Judaism and Intermarriage Introduction
Judaism and Intermarriage Post 1
Judaism and Intermarriage Post 2
One of the biggest misconceptions I once encountered, concerning the Bible, was one involving race. When I graduated from high school I spent a summer working at MCI Telecommunications in Kansas City, MO. During one of my job assignments I had to work with 3 gentlemen who came off as nothing more than rednecks. During one my conversations with them, one of them boldly stated that the Bible stated that the races were not supposed to mix. He tried to use passages of the Bible that, in his mind, suggesting some element of racial separation. Essentially, he was incorrect because he had no real concept of what the Bible is and what it says.
It has always been interesting to me how people can come to such wild conclusions, when they are not reading the ORIGINAL Bible i.e. in Hebrew, to begin with and when they are doing so without a historical and cultural context. A person reading a translation can in no way claim that they somehow have the ability to make authoritative statements about a text that they cannot read in its original form. Also, when a person reads a text without a connection to the culture that the text comes from they can in no way perceive the true intent of said text. These kinds of misconceptions, based on ignorance of history and culture, can also be found amongst certain Jews as well.
What Does the Bible Say About Race?
The Tanakh (Hebrew Bible), has been preserved by Jews since ancient times. So if the Bible is to be understood it MUST be understood within a Jewish context text. The reason is as simple as the fact that for thousands of years Jews have lived by the Tanakh, died to preserve the Tanakh, spent vast amounts of times studying the Tanakh and the languages associated with it (Hebrew and Aramaic), and Jews have impressed upon their children to do the same. So the Bible can never be understood outside of a traditional and historical Jewish context, or using translations as the first line of understanding.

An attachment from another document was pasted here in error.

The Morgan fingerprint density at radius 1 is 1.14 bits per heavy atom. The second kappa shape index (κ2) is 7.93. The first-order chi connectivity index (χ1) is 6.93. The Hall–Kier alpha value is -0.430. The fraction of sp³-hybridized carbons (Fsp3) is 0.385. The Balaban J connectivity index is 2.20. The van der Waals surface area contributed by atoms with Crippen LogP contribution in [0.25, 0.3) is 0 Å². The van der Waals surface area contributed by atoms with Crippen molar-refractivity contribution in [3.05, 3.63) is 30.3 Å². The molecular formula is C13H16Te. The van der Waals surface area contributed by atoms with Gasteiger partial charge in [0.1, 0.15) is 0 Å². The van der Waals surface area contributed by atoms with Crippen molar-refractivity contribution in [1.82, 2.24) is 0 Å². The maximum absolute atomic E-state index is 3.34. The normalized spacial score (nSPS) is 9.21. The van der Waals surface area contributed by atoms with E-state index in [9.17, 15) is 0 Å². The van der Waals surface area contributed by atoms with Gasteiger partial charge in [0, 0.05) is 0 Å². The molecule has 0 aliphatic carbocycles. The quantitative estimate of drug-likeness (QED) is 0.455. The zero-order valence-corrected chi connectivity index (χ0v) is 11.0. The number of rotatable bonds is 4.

Now getting back to the issue of race within that context, the Bible makes no distinction between black people and white people, or any other denomination of skin color characters in the way that they are used modernly. The Bible's distinction of humanity follows the same path, as I mentioned concerning Judaism, it deals with religious, national, and social alliances. So for example when the Bible talks about ethnic groups such as the Moabites it does not do so in terms of what their skin color they were, but instead based on their religious, national, and social norms and values. The same goes for the Canaanites, the Phillestines, etc.
Many of the prohibitions in the Bible concerning marriage do not even concern the majority of humanity, but instead is directed towards the Israelites i.e. Jews. What this means is that about 90% of the does and don'ts found in Bible are commands that God directed towards Jews, not the world in general. There are of course areas of the Bible that are geared towards mankind in general, but when you look at the books of Exodus to Deuteronomy the recipients of the commands of God were the Israelites, the Gerim (converts), and non-Israelites who chose to LIVE amongst the Israelites by believing in the God of Israel, but not specifically converting to Judaism.